Senator Dianne Feinstein’s Washington, DC, office, taking advantage of the many opportunities that were available.
“We could go to Congressional hearings, we wrote memos, and our legislative correspondents took what we wrote seriously,” she said. “We also were able to talk to constituents, read letters, do research to help answer the questions that were important to them.” Today, Tiffany sits on the committee to select the next Dale Ride interns.
A Desire to Help
That internship helped her realize that no matter what her ultimate educational goal was, serving people would be paramount.
“At SMC,” Tiffany recalled, “I would walk into the Welcome Center or the Financial Aid, Scholars Program, or counseling offices, asking so many questions. And everyone was just so patient. They would walk me through the process. And it wasn’t just counselors. My bookstore supervisor, my AS team, the deans, vice presidents, and faculty on the Student Affairs Committee all really respected what I had to say, and helped guide me. For me not to give back to others the way they helped me would be a disservice. I want to pay it forward.”
So it was only natural that now, at age 26 and in her final year as a graduate student, Tiffany would return to SMC for the intensive 8-week, unpaid 4C counseling internship. In fact, her goal is to become a counselor, and if the stars align, she’d love to work at Santa Monica College, in any capacity.
Patti Nakao, SMC counselor, was Tiffany’s mentor for the 4C internship, which consisted of observing counselors as they advised students, attending rigorous training in the “nuts and bolts” of counseling, and learning how to apply the rules as needed.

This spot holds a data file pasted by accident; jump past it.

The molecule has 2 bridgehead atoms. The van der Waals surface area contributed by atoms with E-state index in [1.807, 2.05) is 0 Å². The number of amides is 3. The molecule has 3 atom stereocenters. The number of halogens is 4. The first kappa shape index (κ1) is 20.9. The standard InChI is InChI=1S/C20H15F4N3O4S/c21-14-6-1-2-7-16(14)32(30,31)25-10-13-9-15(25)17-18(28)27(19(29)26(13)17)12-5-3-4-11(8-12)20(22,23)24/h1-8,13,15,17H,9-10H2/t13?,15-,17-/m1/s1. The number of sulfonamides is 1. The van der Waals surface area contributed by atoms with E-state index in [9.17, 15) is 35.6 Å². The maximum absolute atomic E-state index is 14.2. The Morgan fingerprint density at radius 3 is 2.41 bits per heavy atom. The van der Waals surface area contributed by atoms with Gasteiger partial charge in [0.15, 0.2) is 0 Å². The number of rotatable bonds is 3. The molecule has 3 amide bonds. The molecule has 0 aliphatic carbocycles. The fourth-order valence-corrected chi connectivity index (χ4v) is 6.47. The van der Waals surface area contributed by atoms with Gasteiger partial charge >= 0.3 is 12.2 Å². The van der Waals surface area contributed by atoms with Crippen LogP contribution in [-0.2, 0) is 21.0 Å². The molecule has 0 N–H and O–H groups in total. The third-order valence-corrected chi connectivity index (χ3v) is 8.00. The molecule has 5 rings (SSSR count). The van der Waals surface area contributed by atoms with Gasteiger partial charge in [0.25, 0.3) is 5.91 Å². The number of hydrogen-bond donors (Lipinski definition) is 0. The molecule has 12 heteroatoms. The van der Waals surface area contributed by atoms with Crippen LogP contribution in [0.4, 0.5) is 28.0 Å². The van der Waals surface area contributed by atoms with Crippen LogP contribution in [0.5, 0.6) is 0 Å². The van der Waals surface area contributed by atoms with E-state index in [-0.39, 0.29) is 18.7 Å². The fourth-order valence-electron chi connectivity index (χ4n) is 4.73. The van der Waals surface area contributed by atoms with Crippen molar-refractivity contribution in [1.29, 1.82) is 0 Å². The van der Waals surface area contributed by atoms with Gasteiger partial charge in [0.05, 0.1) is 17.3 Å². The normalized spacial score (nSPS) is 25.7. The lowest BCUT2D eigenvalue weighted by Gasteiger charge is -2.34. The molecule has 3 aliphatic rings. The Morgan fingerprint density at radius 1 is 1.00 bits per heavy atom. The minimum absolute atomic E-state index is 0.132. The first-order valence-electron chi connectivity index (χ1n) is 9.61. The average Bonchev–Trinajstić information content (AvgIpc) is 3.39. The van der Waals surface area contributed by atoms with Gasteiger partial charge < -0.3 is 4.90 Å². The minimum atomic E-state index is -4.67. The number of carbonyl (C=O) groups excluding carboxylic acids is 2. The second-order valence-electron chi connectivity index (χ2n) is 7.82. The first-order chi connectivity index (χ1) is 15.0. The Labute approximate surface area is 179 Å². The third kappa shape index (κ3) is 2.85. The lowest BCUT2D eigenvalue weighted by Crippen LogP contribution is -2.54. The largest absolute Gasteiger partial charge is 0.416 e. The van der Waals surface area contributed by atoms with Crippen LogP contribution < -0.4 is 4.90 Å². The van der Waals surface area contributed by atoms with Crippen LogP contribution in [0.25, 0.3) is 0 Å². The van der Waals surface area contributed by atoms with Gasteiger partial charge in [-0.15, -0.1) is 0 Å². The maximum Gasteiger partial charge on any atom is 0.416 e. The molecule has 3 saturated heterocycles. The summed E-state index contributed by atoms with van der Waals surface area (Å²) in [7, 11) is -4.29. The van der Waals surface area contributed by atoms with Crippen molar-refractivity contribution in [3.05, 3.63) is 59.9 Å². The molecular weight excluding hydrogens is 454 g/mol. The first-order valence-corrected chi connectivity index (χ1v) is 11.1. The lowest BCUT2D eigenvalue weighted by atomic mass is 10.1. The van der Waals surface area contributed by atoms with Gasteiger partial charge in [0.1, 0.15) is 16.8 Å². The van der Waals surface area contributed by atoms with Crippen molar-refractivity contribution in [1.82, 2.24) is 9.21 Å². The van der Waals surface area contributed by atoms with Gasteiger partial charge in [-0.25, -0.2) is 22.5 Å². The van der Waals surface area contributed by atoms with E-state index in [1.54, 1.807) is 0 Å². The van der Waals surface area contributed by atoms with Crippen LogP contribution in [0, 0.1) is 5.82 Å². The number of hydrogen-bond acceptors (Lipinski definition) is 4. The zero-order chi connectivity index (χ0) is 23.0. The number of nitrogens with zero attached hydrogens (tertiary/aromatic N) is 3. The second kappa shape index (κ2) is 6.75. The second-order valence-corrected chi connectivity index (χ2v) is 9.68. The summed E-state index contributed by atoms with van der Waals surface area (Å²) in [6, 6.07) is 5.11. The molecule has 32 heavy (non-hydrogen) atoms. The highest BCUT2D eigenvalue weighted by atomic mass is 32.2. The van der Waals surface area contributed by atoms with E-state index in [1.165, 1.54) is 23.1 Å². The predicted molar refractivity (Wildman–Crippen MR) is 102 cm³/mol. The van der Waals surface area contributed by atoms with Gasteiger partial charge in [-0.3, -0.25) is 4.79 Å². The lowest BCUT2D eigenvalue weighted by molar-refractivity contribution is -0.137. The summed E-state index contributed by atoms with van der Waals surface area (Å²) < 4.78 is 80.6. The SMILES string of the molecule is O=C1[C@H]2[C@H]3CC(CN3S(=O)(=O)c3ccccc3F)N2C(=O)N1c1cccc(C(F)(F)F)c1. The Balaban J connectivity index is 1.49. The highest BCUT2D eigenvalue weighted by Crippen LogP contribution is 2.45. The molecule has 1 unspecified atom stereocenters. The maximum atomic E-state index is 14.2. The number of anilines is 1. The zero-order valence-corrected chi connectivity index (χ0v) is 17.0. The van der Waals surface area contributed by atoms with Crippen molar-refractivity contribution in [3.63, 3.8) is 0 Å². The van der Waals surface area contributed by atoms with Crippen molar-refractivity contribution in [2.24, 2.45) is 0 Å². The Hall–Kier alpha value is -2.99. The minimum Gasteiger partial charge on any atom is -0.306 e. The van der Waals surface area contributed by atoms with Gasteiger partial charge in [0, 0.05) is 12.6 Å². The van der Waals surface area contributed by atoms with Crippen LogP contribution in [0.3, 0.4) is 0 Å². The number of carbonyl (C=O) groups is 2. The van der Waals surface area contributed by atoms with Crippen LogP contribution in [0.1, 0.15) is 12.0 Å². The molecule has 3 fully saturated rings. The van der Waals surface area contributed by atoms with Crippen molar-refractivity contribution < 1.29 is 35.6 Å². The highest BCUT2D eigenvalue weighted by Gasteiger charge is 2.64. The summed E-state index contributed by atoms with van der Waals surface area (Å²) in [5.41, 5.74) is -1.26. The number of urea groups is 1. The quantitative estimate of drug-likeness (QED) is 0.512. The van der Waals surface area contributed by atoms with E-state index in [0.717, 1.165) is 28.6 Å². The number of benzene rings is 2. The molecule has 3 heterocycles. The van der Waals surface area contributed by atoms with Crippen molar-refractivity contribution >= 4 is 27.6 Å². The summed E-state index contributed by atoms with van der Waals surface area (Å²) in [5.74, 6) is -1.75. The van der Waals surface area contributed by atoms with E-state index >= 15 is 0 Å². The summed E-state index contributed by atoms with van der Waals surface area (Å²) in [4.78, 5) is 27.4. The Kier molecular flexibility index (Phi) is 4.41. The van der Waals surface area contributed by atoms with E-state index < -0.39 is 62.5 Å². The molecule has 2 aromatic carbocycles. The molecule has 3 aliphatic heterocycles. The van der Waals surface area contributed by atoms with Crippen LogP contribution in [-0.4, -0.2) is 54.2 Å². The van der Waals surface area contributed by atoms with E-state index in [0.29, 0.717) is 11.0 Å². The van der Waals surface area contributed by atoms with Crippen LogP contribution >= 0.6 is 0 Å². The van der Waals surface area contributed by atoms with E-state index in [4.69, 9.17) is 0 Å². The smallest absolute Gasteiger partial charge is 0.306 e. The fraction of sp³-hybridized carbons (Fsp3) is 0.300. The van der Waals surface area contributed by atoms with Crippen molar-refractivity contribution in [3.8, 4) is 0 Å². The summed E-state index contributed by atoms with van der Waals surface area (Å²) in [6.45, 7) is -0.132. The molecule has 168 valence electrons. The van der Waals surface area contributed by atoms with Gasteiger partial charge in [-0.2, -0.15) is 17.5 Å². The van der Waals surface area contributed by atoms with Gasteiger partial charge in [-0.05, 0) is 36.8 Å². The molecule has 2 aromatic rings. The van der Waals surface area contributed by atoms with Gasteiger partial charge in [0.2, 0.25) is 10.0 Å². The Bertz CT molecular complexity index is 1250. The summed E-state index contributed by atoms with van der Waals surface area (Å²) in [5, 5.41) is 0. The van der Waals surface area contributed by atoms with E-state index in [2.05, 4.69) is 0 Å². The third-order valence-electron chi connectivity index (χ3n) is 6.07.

“Our job is balancing the rules with understanding the individual student’s circumstances and taking a holistic approach,” Patti says. “What Tiffany brought to this internship was compassion. She’s been through the transfer experience, so she could explain the process, but she also brought that feeling of how really finding a place at SMC can enrich a student’s life here.”
One of the 4C Internship trainers, Counselor Teresa Garcia, says that interns like Tiffany are selected because of their energy, and because they want to be professionals working on issues affecting students. “Tiffany’s positive attitude and passion for the community college student is a good example of the qualities we embrace in the Counseling Department at SMC. The fact that Tiffany is a former student and AS Student Body President only reinforces the fact that our college is a special place that attracts special people.”
Tiffany agrees. “SMC has an amazing culture of academia and student support, and I felt like it was a really close-knit family. Everything that’s happened to me is because someone touched my life in some way or helped me, so anything I do, any success I have, it’s not just for me, it’s for everyone.”
To learn more about the California Community College Internship Program (4C),
visit this webpage.